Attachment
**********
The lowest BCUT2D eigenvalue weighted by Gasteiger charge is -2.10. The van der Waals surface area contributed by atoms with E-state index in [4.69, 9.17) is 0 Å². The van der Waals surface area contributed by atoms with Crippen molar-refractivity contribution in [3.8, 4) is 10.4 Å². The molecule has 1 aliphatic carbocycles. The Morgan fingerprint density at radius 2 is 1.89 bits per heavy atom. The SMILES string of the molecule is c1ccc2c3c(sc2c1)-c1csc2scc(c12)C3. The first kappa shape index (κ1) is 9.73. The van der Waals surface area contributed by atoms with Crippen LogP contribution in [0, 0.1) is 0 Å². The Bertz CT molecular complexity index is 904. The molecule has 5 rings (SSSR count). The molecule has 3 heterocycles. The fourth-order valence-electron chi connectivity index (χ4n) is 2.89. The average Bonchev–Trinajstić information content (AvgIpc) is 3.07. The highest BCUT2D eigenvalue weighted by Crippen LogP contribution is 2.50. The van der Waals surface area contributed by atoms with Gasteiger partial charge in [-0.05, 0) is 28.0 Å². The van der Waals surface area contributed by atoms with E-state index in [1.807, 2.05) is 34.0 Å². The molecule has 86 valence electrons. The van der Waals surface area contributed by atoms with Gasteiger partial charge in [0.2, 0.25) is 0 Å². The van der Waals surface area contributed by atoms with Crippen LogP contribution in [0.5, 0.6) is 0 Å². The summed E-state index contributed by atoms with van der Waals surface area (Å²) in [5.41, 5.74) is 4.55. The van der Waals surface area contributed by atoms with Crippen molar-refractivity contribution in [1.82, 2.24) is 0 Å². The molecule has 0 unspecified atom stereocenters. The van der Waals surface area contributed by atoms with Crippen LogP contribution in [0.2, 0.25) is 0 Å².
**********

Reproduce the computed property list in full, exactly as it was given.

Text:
The lowest BCUT2D eigenvalue weighted by Gasteiger charge is -2.10. The van der Waals surface area contributed by atoms with E-state index in [4.69, 9.17) is 0 Å². The van der Waals surface area contributed by atoms with Crippen molar-refractivity contribution in [3.8, 4) is 10.4 Å². The molecule has 1 aliphatic carbocycles. The Morgan fingerprint density at radius 2 is 1.89 bits per heavy atom. The SMILES string of the molecule is c1ccc2c3c(sc2c1)-c1csc2scc(c12)C3. The first kappa shape index (κ1) is 9.73. The van der Waals surface area contributed by atoms with Crippen LogP contribution in [0, 0.1) is 0 Å². The Bertz CT molecular complexity index is 904. The molecule has 5 rings (SSSR count). The molecule has 3 heterocycles. The fourth-order valence-electron chi connectivity index (χ4n) is 2.89. The average Bonchev–Trinajstić information content (AvgIpc) is 3.07. The highest BCUT2D eigenvalue weighted by Crippen LogP contribution is 2.50. The van der Waals surface area contributed by atoms with Gasteiger partial charge in [-0.05, 0) is 28.0 Å². The van der Waals surface area contributed by atoms with E-state index in [1.807, 2.05) is 34.0 Å². The molecule has 86 valence electrons. The van der Waals surface area contributed by atoms with Gasteiger partial charge in [0.2, 0.25) is 0 Å². The van der Waals surface area contributed by atoms with Crippen LogP contribution in [0.5, 0.6) is 0 Å². The summed E-state index contributed by atoms with van der Waals surface area (Å²) in [5.41, 5.74) is 4.55. The van der Waals surface area contributed by atoms with Crippen molar-refractivity contribution in [1.82, 2.24) is 0 Å². The molecule has 0 unspecified atom stereocenters. The van der Waals surface area contributed by atoms with Crippen LogP contribution in [0.2, 0.25) is 0 Å².